Resilience: The Last of the Human Freedoms

Laura's GardenThe dandelion.

A weed, everyone says, but it’s always been one of my favorite flowers. That lion’s mane of yellow petals. Ferocious. Shooting up anywhere. Everywhere. Between cracks in the sidewalk, among the rose beds, under front steps, in ditches along the roadside. Sprouting over lawns. I’ve yet to see a boundary the dandelion can’t defy, with those toothed, spreading leaves. With all the resolve of life itself, it roots down wherever the seeds land, and then the hollowed stalk bursts into flower, and earth answers with reflections of the sun itself dotting hillsides and street sides.

What is it that makes one person able to defy circumstance and grow where they’re planted, while loss stamps another’s petals flat, never to unfurl again? Crushed among the matted grass? What determines whether trauma and loss elevate, or embitter, us?

And do we get to choose?

I suspect part of grit is hope. Otherwise known as imagination—the capacity to dream of other realities beyond the darkness.

Growing up in an abusive home and confronted with regular attacks, both physical and psychological, I learned what Viktor Frankl calls “the last of the human freedoms”—the choice you have left when your agency is taken from you. The choice of how to live in your own mind. From literature, I learned defiance, resilience, self-discipline, and self-reliance. Not out of nobility, but from a child’s instinct to survive.

I developed an intimate understanding of suffering and what can be learned from it—compassion, courage, getting back up even knowing you’ll be knocked back down because that’s not what life is about anyway—since life, for me, became about dignity. Which is really the only choice you have left if you are a child in an abusive home. Or maybe for anyone living in an abusive relationship–“captivity”, Judith Herman calls it in her classic, Trauma and Recovery.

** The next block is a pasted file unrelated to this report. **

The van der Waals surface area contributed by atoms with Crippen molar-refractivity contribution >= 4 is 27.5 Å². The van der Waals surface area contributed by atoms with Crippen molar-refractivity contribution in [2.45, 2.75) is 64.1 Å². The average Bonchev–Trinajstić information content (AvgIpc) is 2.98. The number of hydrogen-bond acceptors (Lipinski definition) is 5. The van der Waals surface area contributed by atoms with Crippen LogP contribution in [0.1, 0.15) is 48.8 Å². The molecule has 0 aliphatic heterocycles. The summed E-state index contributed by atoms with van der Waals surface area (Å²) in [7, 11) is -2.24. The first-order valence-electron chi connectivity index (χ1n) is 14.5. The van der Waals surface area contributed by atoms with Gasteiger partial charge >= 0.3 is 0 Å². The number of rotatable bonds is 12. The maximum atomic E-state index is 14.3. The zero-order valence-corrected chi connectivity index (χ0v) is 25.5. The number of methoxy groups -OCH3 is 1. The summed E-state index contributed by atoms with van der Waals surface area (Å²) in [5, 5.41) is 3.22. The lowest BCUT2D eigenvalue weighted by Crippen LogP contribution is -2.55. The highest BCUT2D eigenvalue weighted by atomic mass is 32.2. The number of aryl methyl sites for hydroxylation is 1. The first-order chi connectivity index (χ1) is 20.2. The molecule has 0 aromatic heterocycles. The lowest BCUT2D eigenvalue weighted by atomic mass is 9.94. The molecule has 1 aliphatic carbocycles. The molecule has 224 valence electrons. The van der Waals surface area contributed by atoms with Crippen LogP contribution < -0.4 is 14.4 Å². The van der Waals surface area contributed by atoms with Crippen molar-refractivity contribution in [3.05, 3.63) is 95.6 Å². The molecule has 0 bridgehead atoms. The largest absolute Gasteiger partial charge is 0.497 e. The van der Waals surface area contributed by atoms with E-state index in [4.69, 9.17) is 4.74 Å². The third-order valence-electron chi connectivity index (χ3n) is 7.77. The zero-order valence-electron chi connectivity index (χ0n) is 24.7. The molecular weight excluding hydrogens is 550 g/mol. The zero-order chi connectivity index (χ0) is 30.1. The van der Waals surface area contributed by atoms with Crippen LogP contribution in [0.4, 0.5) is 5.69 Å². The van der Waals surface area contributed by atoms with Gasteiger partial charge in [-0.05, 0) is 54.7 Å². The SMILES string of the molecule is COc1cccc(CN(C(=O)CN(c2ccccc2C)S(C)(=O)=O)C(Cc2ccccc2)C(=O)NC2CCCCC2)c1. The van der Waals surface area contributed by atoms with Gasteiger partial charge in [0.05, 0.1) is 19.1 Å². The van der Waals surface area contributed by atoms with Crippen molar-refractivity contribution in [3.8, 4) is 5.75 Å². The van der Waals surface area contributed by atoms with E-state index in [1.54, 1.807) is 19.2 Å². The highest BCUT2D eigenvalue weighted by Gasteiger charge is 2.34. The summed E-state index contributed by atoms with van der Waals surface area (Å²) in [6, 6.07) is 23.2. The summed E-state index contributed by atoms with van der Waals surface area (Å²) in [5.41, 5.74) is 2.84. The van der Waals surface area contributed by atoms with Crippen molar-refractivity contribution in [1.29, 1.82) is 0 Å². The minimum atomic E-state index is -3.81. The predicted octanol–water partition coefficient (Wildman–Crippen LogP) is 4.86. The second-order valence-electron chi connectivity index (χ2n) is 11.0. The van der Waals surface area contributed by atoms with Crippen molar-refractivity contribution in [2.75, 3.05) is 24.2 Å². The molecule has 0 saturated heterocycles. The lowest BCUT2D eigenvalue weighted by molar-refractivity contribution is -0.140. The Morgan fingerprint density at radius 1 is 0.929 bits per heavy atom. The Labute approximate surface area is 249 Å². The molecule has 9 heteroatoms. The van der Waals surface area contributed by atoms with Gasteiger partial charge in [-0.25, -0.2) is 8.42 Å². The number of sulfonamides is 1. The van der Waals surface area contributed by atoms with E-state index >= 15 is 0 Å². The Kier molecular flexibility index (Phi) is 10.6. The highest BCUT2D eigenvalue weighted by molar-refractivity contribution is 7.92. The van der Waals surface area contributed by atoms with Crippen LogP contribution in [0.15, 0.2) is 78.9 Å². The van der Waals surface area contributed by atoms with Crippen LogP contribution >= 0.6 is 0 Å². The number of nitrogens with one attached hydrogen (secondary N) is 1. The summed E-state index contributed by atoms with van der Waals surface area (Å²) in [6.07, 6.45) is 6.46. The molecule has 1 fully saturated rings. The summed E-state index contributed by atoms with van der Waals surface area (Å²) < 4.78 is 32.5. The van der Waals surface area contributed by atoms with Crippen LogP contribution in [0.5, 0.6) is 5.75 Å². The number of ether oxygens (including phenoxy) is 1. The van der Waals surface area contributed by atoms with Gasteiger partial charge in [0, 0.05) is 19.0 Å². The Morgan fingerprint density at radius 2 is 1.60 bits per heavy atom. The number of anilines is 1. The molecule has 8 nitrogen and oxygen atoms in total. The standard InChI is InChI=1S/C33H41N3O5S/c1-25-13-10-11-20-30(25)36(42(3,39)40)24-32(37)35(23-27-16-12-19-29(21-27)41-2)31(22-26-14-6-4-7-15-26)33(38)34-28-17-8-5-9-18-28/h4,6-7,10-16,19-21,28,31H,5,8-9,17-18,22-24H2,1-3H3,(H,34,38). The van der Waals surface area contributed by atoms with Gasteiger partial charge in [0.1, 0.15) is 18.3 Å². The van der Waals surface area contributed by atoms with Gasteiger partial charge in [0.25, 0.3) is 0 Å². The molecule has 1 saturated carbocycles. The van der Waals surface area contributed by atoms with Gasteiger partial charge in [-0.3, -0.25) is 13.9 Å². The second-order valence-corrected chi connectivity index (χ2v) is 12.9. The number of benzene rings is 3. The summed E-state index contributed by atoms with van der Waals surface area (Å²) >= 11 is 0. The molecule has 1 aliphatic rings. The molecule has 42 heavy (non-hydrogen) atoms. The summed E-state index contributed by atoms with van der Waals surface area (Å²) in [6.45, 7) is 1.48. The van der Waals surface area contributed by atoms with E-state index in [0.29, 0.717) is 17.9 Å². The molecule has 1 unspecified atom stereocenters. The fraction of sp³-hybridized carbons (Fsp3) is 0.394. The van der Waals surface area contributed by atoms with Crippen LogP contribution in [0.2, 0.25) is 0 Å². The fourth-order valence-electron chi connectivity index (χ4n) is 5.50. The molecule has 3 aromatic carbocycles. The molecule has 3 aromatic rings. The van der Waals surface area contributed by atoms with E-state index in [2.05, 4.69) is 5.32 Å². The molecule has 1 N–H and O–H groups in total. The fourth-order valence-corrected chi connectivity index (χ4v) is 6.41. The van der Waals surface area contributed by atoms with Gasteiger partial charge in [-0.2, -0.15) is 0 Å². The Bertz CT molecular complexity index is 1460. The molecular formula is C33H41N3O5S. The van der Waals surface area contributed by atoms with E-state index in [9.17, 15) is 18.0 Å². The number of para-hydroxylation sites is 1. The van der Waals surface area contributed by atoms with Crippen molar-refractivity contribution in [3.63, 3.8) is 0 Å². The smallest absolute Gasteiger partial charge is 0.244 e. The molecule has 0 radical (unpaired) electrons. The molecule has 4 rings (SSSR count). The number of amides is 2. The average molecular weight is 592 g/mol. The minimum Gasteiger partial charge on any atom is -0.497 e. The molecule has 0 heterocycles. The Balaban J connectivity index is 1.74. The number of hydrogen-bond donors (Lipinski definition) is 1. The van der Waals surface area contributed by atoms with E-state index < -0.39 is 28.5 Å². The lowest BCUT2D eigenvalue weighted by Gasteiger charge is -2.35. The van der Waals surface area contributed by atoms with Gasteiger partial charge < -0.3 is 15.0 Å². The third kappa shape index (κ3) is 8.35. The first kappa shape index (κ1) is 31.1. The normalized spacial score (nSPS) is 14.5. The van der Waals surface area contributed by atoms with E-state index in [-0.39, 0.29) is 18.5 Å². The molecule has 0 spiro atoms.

There is, of course, death, too. Suicide. There is that.

But there is also the world of the mind and the words that bring it into being. And these are the only power that really mattered in the end, because that’s how I came out from those four walls.

It was also how I resisted the allure of blade against soft underside of wrist—I couldn’t, I couldn’t ever because there were still so many words to make a world with, and year after year, I sat at my window behind my closed door and lived in those other worlds, writing, painting them into being, alone with just the sky through that window, and the hope that if I pretended long enough and hard enough, those other worlds would save me, and I would step out of that place and into this one.

Published by M.C. Easton

Novelist and teacher.

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